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Category:    Home > Reviews > Martial Arts Cycle > Samurai > Toshiro Mifune – The Ultimate Collection (Incident At Blood Pass/Red Lion/Samurai Assassin/Samurai Banners/Zatoichi Meets Yojimbo) (AnimEigo)

Toshiro Mifune – The Ultimate Collection (AnimEigo)


Picture: C     Sound: C     Extras: C     Film: B



AnimEigo has been a prime source for some of Toshiro Mifune’s better samurai feature films, usually from the Toho vaults and we have covered some of the titles already in this new Toshiro Mifune – The Ultimate Collection set.  They include:


Samurai Assassin (1965)



Zatoichi Meets Yojimbo (1970)




That leaves three other titles, including one we had not even heard of being released.  They are:


Incident At Blood Pass (1970) – Mifune is reunited with his Zatoichi co-star and lead Katsu Shintaro, playing Yojimbo but without Shintaro as Zatoichi.  Instead, he plays a fallen doctor.  He is initially hired as a bodyguard, but something else is going on and he needs to find out before it too late.  Decent, though having Shintaro in a different role will seem odd to Zatoichi fans.


Red Lion (1969) - Mifune is a peasant who  who lands up with the Imperial Restoration Force, but this leads to complications, like being on the wrong side and all hell breaks loose for him.  It is he who wears the title mask with further unexpected results.  Not bad.


Samurai Banners (1969) – An interesting but overly long semi-epic features Mifune as a samurai who rises to power through shaky means before getting to the top clan head.  Then, he falls in love with a woman and this leads to a love triangle he does not expect, which lead sot very bloody conflict.  This is 166 minutes long and you will either be able to get into it and enjoy it or not, but it is ambitious and fans will like it.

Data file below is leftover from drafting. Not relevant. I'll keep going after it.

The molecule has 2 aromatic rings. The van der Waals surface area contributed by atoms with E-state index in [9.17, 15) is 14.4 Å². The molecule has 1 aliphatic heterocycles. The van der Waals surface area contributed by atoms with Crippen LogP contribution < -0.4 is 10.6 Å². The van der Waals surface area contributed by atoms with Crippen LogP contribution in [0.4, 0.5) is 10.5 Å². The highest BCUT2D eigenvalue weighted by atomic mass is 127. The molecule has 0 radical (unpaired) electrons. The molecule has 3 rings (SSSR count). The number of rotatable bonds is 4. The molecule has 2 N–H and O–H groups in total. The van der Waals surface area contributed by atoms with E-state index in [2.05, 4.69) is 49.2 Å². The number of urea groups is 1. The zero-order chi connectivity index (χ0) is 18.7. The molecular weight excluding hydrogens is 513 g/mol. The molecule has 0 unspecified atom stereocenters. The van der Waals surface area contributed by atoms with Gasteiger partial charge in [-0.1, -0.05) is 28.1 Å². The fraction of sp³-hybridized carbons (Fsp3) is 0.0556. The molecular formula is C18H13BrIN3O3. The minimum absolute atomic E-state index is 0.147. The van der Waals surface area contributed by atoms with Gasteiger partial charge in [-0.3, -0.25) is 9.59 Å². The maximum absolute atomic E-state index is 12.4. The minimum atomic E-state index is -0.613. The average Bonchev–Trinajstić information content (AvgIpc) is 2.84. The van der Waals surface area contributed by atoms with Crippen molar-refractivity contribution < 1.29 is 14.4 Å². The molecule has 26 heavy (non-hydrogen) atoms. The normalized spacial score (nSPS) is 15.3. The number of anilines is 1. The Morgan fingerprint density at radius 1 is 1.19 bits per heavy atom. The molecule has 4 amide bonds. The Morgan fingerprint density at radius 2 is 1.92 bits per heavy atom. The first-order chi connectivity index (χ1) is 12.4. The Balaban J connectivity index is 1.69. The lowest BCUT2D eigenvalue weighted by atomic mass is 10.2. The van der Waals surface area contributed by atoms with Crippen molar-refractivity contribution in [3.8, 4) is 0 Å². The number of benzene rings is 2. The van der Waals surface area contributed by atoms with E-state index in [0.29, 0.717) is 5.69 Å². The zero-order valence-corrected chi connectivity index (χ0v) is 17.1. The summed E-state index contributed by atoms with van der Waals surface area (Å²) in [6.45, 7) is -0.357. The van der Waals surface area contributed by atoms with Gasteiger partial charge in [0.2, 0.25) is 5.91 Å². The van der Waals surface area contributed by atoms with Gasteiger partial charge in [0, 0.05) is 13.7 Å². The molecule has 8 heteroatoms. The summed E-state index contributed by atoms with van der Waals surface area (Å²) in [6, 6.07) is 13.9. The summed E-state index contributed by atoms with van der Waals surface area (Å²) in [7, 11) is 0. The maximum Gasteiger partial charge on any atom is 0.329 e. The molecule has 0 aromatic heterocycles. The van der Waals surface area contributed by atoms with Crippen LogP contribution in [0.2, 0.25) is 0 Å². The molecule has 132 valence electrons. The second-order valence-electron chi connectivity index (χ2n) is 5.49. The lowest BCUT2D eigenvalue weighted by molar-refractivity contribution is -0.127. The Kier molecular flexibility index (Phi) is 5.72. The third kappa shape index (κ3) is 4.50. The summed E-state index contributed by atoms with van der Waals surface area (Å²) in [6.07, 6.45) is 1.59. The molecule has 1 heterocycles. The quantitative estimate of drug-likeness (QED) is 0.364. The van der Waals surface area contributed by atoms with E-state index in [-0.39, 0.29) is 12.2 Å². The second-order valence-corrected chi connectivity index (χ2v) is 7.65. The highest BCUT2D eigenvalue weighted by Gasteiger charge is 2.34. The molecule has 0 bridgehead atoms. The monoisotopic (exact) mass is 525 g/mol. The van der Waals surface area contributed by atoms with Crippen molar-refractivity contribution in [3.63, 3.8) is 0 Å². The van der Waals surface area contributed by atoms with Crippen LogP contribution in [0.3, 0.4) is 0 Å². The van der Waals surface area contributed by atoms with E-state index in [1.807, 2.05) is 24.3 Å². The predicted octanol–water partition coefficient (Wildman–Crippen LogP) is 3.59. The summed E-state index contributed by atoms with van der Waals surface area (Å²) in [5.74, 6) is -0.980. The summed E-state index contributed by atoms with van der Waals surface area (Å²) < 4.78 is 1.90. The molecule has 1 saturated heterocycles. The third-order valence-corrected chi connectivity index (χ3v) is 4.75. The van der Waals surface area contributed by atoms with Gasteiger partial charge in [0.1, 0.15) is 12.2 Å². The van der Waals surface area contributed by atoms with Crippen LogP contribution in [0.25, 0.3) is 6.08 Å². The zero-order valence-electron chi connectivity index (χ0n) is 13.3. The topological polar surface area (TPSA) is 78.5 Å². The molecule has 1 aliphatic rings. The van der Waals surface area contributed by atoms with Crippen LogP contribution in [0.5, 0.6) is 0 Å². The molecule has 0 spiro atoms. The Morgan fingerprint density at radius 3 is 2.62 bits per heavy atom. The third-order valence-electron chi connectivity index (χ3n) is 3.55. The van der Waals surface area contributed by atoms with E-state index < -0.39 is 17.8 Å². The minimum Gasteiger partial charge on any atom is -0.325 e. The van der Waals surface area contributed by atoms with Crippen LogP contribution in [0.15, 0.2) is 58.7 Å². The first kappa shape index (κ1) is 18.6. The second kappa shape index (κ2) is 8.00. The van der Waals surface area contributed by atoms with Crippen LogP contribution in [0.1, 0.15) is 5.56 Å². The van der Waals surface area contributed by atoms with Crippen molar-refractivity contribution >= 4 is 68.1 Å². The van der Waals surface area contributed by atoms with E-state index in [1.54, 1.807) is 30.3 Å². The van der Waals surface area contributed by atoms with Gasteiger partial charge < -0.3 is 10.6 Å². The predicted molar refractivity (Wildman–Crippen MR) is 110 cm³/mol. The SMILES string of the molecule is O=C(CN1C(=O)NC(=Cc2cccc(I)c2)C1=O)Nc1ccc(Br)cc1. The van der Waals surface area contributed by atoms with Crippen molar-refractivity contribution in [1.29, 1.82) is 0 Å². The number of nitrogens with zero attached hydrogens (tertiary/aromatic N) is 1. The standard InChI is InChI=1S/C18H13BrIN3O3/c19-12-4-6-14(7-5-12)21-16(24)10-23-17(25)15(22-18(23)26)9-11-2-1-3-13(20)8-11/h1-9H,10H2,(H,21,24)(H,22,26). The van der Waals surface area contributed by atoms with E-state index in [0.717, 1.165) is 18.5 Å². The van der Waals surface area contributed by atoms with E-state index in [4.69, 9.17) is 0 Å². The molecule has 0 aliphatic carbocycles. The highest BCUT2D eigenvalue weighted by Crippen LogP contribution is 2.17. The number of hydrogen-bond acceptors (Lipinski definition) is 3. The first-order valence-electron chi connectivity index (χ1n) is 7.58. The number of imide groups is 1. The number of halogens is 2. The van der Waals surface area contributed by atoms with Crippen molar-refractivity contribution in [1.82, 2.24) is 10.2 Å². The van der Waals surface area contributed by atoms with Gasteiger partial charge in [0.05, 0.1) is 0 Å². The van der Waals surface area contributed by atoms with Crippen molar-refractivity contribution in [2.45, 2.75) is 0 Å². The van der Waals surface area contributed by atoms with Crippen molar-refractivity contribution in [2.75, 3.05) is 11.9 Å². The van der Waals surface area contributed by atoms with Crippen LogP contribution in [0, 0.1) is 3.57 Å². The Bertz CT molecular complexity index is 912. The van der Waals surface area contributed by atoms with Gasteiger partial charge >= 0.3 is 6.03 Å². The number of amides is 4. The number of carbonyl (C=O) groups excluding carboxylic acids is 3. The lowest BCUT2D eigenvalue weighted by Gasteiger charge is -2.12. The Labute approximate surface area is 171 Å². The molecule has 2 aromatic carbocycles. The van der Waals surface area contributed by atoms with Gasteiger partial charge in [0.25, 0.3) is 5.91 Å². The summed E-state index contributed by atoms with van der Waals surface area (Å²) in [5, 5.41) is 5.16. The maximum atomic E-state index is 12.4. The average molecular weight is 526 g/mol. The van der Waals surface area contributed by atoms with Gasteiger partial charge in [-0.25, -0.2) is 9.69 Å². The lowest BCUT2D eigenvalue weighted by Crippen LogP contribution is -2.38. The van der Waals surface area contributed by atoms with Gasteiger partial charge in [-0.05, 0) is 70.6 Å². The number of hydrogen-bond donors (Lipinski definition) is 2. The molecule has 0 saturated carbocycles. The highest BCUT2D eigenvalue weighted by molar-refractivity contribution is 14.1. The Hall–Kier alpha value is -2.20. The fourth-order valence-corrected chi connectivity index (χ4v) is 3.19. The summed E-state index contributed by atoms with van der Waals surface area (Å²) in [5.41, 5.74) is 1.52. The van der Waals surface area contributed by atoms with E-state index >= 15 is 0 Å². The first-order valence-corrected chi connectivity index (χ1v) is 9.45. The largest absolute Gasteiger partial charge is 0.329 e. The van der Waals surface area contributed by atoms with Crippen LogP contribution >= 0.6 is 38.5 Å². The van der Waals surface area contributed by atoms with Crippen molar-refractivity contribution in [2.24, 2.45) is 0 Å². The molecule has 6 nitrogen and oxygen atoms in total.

All the films were directed by Kihachi Okamoto, except Incident and Banners, helmed by Hiroshi Inagaki.  From the nearly NC-17 violence to the general action, beautiful set design and ambitious directing and acting all around make these films favorites to be discovered and rediscovered.  This is not a cheap set, so you might want to get a single disc just to see if this is your cup of tea.  If so, then the whole set is more desirable.



Technical performance between the five discs are similar, though the Zatoichi title fares a bit better.  The 2.35 X 1 anamorphically enhanced TohoScope images on all five DVDs are impressive for their age, being new digital High Definition transfers form 35mm elements, but they do not always they fair better than the Lady Snowblood DVDs that also lacked detail and clarity in parts.  These original film elements here are in fine shape for their age, though still softer than they should be as we go into the HD era.  The Dolby Digital 2.0 is boosted to simple stereo at best if that, but the age of the recordings and the distortion and even warping are problems that need addressed down the line, if possible.  Samurai Assassin has moments of harshness that are shrill enough to be careful when playing them back.  I blame the Dolby compression and some shortcuts in the transfer process.


Extras on all DVDs include trailers for other AnimEigo Video Samurai Cinema titles and both print and DVD text sections explaining the history and coined terms in the films.  I again commend the translators for using extended subtitles to explain everything, even using multiple colors so the viewer can learn all about the world these characters inhabit.  This is a solid set for fans and those interested in this kind of genre, but the sound is an issue in the long term and needs to be reconsidered when HD versions roll around.



-   Nicholas Sheffo


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